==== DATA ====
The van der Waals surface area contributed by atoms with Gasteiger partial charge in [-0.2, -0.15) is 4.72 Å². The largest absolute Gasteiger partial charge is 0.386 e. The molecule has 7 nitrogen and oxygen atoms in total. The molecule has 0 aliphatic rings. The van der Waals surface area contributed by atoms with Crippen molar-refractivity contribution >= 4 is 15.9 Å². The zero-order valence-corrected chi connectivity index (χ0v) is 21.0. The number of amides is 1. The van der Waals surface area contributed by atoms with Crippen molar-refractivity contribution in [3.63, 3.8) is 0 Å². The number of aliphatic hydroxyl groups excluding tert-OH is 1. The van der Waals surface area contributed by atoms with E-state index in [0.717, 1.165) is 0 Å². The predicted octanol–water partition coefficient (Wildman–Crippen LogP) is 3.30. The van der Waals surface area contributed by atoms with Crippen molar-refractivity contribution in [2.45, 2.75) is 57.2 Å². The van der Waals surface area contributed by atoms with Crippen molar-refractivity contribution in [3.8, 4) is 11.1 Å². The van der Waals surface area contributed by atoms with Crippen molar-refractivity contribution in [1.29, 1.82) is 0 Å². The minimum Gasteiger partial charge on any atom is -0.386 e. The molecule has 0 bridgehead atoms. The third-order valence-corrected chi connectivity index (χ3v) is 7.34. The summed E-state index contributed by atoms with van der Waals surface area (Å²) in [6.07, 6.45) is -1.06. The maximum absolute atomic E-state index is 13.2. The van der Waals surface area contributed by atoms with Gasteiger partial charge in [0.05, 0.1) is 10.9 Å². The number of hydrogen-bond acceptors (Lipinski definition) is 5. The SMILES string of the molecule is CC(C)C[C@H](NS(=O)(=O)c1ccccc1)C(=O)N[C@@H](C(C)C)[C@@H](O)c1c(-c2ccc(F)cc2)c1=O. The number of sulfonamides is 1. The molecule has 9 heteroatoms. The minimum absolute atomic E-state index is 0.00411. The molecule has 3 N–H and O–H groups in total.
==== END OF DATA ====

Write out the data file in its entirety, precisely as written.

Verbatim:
The van der Waals surface area contributed by atoms with Gasteiger partial charge in [-0.2, -0.15) is 4.72 Å². The largest absolute Gasteiger partial charge is 0.386 e. The molecule has 7 nitrogen and oxygen atoms in total. The molecule has 0 aliphatic rings. The van der Waals surface area contributed by atoms with Crippen molar-refractivity contribution >= 4 is 15.9 Å². The zero-order valence-corrected chi connectivity index (χ0v) is 21.0. The number of amides is 1. The van der Waals surface area contributed by atoms with Crippen molar-refractivity contribution in [3.63, 3.8) is 0 Å². The number of aliphatic hydroxyl groups excluding tert-OH is 1. The van der Waals surface area contributed by atoms with E-state index in [0.717, 1.165) is 0 Å². The predicted octanol–water partition coefficient (Wildman–Crippen LogP) is 3.30. The van der Waals surface area contributed by atoms with Crippen molar-refractivity contribution in [2.45, 2.75) is 57.2 Å². The van der Waals surface area contributed by atoms with Crippen molar-refractivity contribution in [3.8, 4) is 11.1 Å². The van der Waals surface area contributed by atoms with Crippen molar-refractivity contribution in [1.29, 1.82) is 0 Å². The minimum Gasteiger partial charge on any atom is -0.386 e. The molecule has 0 bridgehead atoms. The third-order valence-corrected chi connectivity index (χ3v) is 7.34. The summed E-state index contributed by atoms with van der Waals surface area (Å²) in [6.07, 6.45) is -1.06. The maximum absolute atomic E-state index is 13.2. The van der Waals surface area contributed by atoms with Gasteiger partial charge in [0.05, 0.1) is 10.9 Å². The number of hydrogen-bond acceptors (Lipinski definition) is 5. The SMILES string of the molecule is CC(C)C[C@H](NS(=O)(=O)c1ccccc1)C(=O)N[C@@H](C(C)C)[C@@H](O)c1c(-c2ccc(F)cc2)c1=O. The number of sulfonamides is 1. The molecule has 9 heteroatoms. The minimum absolute atomic E-state index is 0.00411. The molecule has 3 N–H and O–H groups in total.